Director Curtis Hanson (LA Confidential) and actor William Hurt (Kiss of the Spider Woman, Broadcast News) have joined forces for the HBO movie Too Big to Fail, which tells the story of the 2008 financial crisis, which continues today.
Hurt portrays Treasury Secretary Henry ‘Hank’ Paulson, a free-market advocate and former Goldman Sachs chairman/CEO working for President Bush.
Economic policy isn’t the sexiest subject, how do you make it entertaining?
Curtis Hanson: It’s not so much about the subject of economic policy, what always interests me in the work that I do are the people, the characters. And there’s great emotion in this story. And most of the pictures I’ve done have been about people in difficult circumstances trying to figure out their way out, how to be the better version of themselves, if you will. And this is very much that kind of story.
You have an incredible cast, including Ed Asner as Warren Buffett, can you talk about that?
Curtis: We had the good fortune to put together an extraordinary group of actors, starting off with William here. Once the word gets out, people want to be part of something they think is going to be good. And [we got] actors like Ed Asner, Bill Pullman and Paul Giamatti. William is somebody whose work I have admired back to The Big Chill and Body Heat.
William, can you talk a little about Henry Paulson?
William Hurt: As a person and an actor, I was nothing but interested in Paulson. And I spent a lot of time with him because he was very generous with his time, for a lot of reasons. So that was utterly fascinating for me. And he was open, I think. So that was a thrill. And to be able to ask some very pointed questions and get some very direct answers about those questions was thrilling, just wonderful for me. You can’t play another human being. You can use books or meetings or information as character references and inspiration. You’re interpreting something, so you hope you get it right.
I got to play a guy who crosses the line from the private sector to the public sector. And they’re different jobs. You do different things in different contexts. So the most interesting part for me was [how] Paulson, who is a street fighter, a guy who is not used to hearing no in the street, [turned into] a guy who is working now for the American people. And what do you do in relationship to that responsibility?
Did you try to get the actors to look like their counterparts?
Curtis: We didn’t want to do impersonations. We wanted the actors, in their performance, to try to capture the essence of the person they were playing and tap into it with the essence of themselves.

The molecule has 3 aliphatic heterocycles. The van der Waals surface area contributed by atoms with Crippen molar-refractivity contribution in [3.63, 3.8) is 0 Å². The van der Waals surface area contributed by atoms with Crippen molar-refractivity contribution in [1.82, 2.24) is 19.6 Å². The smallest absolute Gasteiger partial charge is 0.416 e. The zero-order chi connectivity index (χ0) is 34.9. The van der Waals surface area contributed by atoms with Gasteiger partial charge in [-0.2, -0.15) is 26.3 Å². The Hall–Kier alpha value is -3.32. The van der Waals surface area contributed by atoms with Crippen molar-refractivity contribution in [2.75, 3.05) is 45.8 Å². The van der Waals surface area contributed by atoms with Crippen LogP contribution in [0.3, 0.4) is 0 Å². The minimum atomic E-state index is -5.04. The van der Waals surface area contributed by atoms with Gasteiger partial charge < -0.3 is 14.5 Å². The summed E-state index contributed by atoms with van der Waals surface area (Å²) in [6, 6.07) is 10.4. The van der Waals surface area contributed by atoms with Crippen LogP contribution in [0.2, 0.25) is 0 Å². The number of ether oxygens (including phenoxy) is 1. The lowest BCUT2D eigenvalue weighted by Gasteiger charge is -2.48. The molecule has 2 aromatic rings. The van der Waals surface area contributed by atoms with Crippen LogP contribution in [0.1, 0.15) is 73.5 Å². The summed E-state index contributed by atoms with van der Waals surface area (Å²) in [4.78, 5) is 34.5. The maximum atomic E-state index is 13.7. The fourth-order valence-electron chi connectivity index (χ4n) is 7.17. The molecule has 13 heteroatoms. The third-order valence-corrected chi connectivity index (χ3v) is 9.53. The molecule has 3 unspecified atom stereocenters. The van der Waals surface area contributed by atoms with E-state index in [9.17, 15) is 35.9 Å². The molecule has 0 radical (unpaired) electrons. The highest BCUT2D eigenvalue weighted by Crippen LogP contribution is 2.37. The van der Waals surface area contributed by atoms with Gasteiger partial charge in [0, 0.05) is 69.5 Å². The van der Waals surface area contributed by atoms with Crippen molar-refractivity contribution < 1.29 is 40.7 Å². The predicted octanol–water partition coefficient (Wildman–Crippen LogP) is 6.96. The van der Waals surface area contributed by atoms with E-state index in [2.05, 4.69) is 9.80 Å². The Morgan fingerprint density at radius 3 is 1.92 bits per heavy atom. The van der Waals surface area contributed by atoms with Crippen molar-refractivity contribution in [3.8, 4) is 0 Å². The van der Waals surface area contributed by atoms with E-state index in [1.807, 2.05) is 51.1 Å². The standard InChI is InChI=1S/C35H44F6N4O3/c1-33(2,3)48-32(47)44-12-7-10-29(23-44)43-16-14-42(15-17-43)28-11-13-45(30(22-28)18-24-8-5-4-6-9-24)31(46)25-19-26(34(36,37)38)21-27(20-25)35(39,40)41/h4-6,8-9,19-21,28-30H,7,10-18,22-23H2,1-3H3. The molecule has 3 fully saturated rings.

But we did what we could to help them resemble the person. So, for example, Paul has a white beard on, and his head is shaved like Ben Bernake’s. Matthew Modine is wearing a hairpiece to look more like John Thain. So we did things like that.
I assume when this all happened, you had your own feelings about it. How much do your personal, political opinions factor into what we’ll be seeing on screen?
William: Well, I’m on screen. It’s a problem for an actor doing a docudrama. I try to stay away from that, and I try to stay away from playing living people. But what made this project so fascinating and imperative to me was that the events affect the life of everybody on the planet and will continue to. So that raised the level of interest and the applicability of the subject to an acceptable artistic level. But it’s a depiction at the same time, and you struggle with that.
When actors do technical dramas, they talk about learning the language – was it difficult for you to handle the language of finance and make it sound easy coming out of your mouth?
William: I’d been reading about the issues for as long as it’s been going on. My friends and I talk about it. I studied economics in college, so it’s not that alien to me as a person. And we did have a couple of weeks up front to try to absorb the language. And one of the things we did was develop a glossary of terms, a list of characters’ personae, and a history of events. And we started playing with that. It’s pretty normal operating procedure for an actor.
Do you watch the financial news now with a different perspective, now that you’ve got the glossary down?
William: It’s worse. I had one friend who recommended MSNBC and all the rest of the [financial channels] and yes, you do look at it a little differently, but it hasn’t changed my own personal point-of-view very much.
Have you used news footage in any way in the film to depict President Bush or any of the real-life people that are portrayed?
Curtis: There’s a montage at the beginning of the movie and also at the end of what happened after. And throughout the movie, there are a few little montages here and there that remind us of what was going on in the country, part of which was the presidential campaign of Obama and McCain and Sarah Palin. And Bush is seen a few times.